For those still clinging by their fingertips to the argument that their lack of interest in Women’s College Basketball is due to a lack of competitive balance, just let go and fall into the sea of bad takes. You folks can join the crowds who believe that Mens’ College Basketball is more fundamentally sound than the NBA and that stationary quarterbacks are more effective than mobile ones. Unfortunately for Tara VanDerveer and her Stanford Cardinal, they were, again. the program to take a major upset on the chin that highlighted the strength of competition in Women’s College Basketball.
Going into the 2023 tournament, Stanford was a No. 1 seed for the third consecutive season. The program won a National Championship in 2021 and was in the Final Four last season. However, on Sunday night Stanford’s 2023 run came to a startlingly abrupt end. VanDerveer’s team was knocked out of the tournament in the second round by No. 8-seed Ole Miss, 54-49.
Stanford has been here before
This loss makes Stanford the only No. 1 seed to not advance to at least the Sweet 16 since 2009. Also, while Virginia’s Men’s Basketball Team shocked America by being a No. 1 seed to lose to a No. 16 seed in 2017, the Stanford Women’s Basketball Team was actually the first Division I basketball team to suffer that defeat. In 1998 Stanford — reeling from injury — lost in the first-round loss to 16th-seed Harvard.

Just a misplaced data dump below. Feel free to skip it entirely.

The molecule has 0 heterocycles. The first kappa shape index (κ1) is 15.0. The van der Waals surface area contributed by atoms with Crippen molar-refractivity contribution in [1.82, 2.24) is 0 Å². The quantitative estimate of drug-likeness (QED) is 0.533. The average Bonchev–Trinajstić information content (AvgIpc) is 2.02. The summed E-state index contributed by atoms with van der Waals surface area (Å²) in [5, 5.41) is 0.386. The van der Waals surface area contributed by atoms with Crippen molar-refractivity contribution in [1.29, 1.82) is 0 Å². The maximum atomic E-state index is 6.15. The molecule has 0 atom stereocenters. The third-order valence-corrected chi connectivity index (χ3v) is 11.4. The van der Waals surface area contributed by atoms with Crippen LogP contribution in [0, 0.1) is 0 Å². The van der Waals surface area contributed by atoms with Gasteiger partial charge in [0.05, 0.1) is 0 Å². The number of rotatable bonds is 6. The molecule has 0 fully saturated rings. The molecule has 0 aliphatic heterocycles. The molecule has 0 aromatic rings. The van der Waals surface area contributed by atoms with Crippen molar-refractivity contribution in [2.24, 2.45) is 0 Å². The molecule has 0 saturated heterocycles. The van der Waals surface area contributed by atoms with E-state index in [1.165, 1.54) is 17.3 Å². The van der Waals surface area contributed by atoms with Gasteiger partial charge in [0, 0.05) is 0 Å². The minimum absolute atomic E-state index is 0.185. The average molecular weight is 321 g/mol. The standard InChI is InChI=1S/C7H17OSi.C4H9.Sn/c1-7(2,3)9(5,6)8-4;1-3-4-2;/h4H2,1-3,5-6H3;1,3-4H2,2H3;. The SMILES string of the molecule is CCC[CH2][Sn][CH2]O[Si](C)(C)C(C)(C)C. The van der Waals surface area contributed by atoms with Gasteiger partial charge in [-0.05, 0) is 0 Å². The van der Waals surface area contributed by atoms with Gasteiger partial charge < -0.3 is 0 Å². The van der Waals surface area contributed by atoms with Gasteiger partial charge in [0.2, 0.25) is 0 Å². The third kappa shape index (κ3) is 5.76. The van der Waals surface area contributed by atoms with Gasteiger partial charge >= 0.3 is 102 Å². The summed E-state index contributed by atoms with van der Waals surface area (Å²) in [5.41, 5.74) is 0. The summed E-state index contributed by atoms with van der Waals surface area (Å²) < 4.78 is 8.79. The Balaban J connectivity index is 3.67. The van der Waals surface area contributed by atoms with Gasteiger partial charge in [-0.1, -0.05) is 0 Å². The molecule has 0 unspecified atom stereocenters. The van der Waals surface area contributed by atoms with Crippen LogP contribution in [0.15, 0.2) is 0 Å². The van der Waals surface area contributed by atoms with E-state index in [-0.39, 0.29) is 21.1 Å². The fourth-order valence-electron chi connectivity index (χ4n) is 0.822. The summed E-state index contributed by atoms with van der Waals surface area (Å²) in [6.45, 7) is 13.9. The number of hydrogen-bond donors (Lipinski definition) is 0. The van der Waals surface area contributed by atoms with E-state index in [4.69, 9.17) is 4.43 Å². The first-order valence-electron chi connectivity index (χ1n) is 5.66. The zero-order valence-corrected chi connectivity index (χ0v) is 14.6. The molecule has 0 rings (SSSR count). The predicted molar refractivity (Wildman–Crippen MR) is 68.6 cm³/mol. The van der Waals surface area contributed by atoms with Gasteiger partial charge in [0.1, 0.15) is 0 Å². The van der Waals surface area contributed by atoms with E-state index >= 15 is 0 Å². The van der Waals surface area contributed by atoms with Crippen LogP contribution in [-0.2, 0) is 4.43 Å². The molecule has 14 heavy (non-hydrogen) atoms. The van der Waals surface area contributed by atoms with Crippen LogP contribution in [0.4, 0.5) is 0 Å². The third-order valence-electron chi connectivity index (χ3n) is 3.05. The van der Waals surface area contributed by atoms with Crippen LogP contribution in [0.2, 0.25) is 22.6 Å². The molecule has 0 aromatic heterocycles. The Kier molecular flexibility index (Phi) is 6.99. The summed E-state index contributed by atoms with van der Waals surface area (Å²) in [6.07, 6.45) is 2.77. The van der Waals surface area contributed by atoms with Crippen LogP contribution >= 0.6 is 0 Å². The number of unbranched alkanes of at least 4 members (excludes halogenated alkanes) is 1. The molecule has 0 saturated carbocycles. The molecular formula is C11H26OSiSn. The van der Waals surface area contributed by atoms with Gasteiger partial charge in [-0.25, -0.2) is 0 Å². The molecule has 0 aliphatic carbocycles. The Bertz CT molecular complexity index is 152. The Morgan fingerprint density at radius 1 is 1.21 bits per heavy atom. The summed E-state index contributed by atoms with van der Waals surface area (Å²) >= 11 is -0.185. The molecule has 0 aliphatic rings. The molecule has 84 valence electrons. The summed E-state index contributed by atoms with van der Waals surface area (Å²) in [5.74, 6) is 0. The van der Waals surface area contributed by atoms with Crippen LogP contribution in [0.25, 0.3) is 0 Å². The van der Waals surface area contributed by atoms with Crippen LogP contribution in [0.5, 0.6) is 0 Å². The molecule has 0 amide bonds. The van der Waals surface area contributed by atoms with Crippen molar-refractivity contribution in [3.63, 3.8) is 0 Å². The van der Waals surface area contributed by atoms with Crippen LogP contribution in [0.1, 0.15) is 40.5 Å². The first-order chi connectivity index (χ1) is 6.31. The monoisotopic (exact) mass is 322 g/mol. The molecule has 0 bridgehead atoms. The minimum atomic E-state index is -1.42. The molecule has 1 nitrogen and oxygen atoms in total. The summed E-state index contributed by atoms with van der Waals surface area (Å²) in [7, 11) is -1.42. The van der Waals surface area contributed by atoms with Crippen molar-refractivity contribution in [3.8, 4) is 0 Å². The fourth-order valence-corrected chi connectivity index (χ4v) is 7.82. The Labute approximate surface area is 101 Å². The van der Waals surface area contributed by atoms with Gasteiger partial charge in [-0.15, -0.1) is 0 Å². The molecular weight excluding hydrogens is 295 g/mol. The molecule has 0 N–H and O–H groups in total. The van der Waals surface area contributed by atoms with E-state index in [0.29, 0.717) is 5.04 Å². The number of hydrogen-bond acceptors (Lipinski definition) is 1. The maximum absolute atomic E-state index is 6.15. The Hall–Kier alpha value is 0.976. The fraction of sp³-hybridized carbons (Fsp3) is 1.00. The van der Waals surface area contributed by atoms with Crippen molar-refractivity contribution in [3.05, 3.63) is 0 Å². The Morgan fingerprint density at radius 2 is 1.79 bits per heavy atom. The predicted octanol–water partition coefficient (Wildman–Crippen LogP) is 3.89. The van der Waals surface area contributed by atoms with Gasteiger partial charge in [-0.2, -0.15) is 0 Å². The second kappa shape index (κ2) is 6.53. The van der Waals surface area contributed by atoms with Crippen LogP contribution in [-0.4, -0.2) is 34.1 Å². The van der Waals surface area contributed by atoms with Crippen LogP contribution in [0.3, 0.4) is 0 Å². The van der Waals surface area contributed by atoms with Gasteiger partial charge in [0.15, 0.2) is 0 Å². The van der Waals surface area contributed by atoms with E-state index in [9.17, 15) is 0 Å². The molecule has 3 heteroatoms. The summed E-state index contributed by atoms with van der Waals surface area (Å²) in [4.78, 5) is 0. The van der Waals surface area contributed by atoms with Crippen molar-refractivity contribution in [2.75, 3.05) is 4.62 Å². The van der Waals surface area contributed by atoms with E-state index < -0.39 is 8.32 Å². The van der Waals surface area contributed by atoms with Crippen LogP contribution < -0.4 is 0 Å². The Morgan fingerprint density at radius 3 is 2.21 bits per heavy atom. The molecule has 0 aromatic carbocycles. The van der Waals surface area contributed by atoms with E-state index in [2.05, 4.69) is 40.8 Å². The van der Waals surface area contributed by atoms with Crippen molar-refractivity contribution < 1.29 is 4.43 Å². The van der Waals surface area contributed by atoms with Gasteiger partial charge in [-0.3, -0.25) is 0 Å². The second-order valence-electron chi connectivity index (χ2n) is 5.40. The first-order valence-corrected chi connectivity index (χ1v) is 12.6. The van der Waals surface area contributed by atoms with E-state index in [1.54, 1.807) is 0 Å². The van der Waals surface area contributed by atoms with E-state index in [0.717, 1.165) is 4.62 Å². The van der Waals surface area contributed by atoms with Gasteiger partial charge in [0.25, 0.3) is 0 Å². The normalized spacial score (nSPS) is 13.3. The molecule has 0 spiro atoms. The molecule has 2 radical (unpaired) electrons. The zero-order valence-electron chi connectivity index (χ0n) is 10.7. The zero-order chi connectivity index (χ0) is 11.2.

When Geno Auriemma and Pat Summit were coaching dominant programs to multiple NCAA Championships, there were people who would argue that level of dominance was not good for the sport. Connecticut winning 90 consecutive games throughout the course of three seasons was “boring,” even though the UCLA men winning 88 in a row in the early 1970s was “legendary.” It’s the lazy argument that frequent wrong-side-of-history dweller Darren Rovell made last March.
Buick aired a commercial highlighting the lack of coverage that women’s college sports receives in comparison to men’s. Rovell decided to quickly publish his opinion about it. He posted the commercial in its entirety and added his thoughts on why he believes that the Women’s Division I Tournament does not receive the same media coverage as the men’s.
Rovell tweeted this out just prior to the start of the 2022 NCAA Basketball Tournaments. In 2021, three double-digit seeds in the women’s tourney won their first-round matchups. During the first-round in the women’s tourney following Rovell’s tweet, Caitlin Clark’s Iowa Hawkeyes were a two-seed just like they are this season. Unfortunately for Iowa, she didn’t score or assist on 27 consecutive points last season like she did on Sunday. In 2022, the Hawkeyes lost against Creighton in the second round. This season they are headed to the Sweet 16.
The fact that a highly recruited player like Clark elected to stay near home and play at Iowa instead of UConn, South Carolina, Notre Dame, or Stanford, is evidence that women’s college basketball these days is far from a race that only features a few standout competitors.
March is a wild time in college basketball. In a one-game sample, a higher seed getting upset by a lower seed is almost always a realistic possibility. For those who believed that Cinderella ignored the women’s game, here is a reminder from Stanford that not only has she always been around, but she is making her presence felt more frequently these days.
So for those who don’t care to watch Women’s College Basketball, you all have been warned that the “lack of competition,” argument is asinine. For those who don’t like today’s game and also didn’t appreciate the UConn and Tennessee dominance of the past, the problem is in the mirror. Not on the T.V.